[Don’t] “forget about it!”
Strong storytelling within video games has become a staple for an extremely long time with the medium pushing the boundaries of what we see in movies and tv shows but back in 2002, trying to portray a strong and impactful story (compared to what we get now) was something that was quite rare to the genre. Along came Illusion Softworks with the release of Mafia and in turn, a title that changed that perception with strong and mature storytelling.
18 years on from the release of the original game, developer Hangar 13 has bought the title back in its newest and more modern form thanks to modern hardware and better technology to bring the game up-to-scratch in today’s market. We’ve seen remakes and remasters of titles over years (some good, others not so good), but both 2K and Hangar 13 decided to go with a remake and build Mafia: Definitive Edition from the ground up on as a remake and going down this route was 100% the right decision.
Mafia: Definitive Edition’s story (no significant spoilers) takes place in 1930’s during the Great Depression in which you play as taxi driver, Tommy Angelo. After two members of the Salieri crime family – Paulie Lombardo and Sam Trapani get into a spot of bother involving members of the Morello crime family, Tommy helps them after an ambush. Although he is compensated for his help, Tommy loses his job and cab the following day when the Morello family target him in an act of revenge which then leads Tommy into joining the Salieri Mafia after stating that he wouldn’t do so. Although Hangar 13 have added little pieces here and there into the story to modernise it a little and to make the pieces fit in place better, the story almost identically follows that from the original release in 2002.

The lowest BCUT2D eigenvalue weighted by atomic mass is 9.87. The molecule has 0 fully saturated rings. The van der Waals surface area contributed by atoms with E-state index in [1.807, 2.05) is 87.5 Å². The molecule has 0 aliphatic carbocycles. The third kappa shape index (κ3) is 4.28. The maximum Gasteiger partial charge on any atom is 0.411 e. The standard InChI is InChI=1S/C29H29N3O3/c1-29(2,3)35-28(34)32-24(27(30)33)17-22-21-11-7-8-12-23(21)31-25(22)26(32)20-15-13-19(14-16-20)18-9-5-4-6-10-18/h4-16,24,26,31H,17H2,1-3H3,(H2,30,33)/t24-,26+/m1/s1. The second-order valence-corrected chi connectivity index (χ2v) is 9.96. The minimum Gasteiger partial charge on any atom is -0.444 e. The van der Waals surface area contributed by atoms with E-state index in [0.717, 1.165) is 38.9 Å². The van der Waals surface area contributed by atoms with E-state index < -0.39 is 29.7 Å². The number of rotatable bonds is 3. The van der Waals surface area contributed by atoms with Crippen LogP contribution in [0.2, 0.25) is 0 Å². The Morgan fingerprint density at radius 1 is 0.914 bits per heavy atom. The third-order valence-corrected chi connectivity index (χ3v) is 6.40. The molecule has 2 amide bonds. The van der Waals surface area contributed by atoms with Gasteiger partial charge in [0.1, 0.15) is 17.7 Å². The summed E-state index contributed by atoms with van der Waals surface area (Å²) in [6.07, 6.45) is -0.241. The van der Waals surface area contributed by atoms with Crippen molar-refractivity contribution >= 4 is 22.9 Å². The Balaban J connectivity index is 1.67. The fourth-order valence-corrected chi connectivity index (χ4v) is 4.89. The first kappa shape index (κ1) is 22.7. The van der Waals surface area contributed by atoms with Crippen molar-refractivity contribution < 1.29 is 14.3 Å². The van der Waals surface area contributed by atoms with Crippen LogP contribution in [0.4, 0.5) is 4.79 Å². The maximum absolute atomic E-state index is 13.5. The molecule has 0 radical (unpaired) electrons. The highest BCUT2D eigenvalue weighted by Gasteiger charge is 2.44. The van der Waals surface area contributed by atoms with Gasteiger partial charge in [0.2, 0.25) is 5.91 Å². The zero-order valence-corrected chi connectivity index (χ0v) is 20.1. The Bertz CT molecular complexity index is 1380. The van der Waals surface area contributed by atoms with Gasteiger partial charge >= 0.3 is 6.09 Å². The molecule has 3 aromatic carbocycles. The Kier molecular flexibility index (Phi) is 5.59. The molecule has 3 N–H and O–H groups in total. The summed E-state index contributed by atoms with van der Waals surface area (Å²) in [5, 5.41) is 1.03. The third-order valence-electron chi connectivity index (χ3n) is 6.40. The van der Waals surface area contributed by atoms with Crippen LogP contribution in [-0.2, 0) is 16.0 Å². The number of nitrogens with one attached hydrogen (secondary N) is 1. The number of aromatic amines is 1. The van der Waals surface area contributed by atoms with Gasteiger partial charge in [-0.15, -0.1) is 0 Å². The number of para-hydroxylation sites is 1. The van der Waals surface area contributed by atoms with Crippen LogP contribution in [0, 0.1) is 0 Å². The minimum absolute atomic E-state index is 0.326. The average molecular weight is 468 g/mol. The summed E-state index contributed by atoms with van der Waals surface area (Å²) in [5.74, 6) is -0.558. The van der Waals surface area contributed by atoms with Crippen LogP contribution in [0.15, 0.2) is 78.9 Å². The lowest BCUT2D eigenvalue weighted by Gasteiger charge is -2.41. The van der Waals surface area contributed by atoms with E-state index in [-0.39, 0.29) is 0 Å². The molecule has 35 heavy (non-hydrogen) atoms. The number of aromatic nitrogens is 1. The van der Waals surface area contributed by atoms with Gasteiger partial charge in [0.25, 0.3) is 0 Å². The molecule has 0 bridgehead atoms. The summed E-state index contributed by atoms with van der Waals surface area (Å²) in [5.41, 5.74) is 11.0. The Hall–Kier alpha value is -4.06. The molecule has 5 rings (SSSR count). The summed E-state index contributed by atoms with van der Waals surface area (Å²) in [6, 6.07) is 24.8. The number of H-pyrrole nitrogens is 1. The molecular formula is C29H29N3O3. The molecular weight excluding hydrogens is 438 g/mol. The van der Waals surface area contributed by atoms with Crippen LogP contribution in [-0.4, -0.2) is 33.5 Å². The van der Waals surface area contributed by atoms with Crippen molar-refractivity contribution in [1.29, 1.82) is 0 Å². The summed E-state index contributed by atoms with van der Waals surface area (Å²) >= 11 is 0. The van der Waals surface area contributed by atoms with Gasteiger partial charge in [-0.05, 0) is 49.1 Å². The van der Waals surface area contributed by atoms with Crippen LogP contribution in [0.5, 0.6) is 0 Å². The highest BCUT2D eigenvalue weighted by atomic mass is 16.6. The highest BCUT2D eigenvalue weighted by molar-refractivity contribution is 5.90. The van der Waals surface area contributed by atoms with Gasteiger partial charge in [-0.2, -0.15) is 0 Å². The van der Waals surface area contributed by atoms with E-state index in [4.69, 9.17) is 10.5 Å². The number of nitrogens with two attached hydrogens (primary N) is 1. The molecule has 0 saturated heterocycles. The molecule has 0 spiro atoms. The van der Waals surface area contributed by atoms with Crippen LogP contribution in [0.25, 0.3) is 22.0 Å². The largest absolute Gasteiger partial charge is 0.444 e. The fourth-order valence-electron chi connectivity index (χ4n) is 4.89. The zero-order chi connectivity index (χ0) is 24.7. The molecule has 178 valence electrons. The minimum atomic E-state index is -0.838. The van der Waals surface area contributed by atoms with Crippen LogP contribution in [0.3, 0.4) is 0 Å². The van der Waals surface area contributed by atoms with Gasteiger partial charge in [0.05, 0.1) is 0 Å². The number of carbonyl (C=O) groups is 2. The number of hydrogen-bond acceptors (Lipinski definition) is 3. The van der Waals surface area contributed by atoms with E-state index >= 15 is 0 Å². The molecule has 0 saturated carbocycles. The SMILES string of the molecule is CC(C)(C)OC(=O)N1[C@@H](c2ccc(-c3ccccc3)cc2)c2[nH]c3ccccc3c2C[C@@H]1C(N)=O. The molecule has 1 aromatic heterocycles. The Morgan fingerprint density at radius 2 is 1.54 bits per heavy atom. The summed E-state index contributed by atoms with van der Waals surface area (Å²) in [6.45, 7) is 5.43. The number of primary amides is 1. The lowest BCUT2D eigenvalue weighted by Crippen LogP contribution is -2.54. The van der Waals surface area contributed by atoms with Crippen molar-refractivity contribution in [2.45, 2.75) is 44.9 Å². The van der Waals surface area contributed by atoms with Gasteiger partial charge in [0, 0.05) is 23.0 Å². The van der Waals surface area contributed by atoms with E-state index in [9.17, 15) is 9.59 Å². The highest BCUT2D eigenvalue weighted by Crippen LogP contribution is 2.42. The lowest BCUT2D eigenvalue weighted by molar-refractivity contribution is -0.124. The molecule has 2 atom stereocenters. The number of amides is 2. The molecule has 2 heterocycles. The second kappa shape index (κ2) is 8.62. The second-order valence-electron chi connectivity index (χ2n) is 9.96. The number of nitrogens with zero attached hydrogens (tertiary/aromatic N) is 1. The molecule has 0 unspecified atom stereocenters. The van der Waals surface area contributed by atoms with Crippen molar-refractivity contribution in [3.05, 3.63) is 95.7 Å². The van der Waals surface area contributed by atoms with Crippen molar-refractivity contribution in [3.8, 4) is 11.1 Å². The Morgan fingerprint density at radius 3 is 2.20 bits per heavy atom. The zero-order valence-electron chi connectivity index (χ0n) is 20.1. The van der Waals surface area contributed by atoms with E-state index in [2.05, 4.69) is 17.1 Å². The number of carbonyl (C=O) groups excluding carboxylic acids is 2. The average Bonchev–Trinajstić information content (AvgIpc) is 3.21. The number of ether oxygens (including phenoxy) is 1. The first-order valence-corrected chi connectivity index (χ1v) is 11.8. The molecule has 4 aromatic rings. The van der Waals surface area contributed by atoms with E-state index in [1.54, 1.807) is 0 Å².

The story within Mafia: Definitive Edition is fantastic and this is no surprise considering how incredibly good it was in the original release too. Not only is it a strong and hard-hitting story, but the pacing is perfectly executed as well. Over the course of the 12 hours it took me to complete, it builds up gradually at the beginning and then hits you full in the face like what I imagine a Mafia baseball bat would by the time you’re nearer the end of the story. A lot of story-driven action-adventure titles seem to stumble with their story perspective, but Mafia: Definitive Edition nails the beats of a strong story down right from the start. Add to that, the voice acting cast do an incredible job at portraying their characters in such a believable way, that it makes it feel like you’re part of a movie set. Standout performances go to Andrew Bongiorno who captures Tommy’s character perfectly and Jeremy Luke who portrays the over-the-top Paulie amazingly but each voice actor does an amazing job with the characters that they are portraying in the world that they feature in.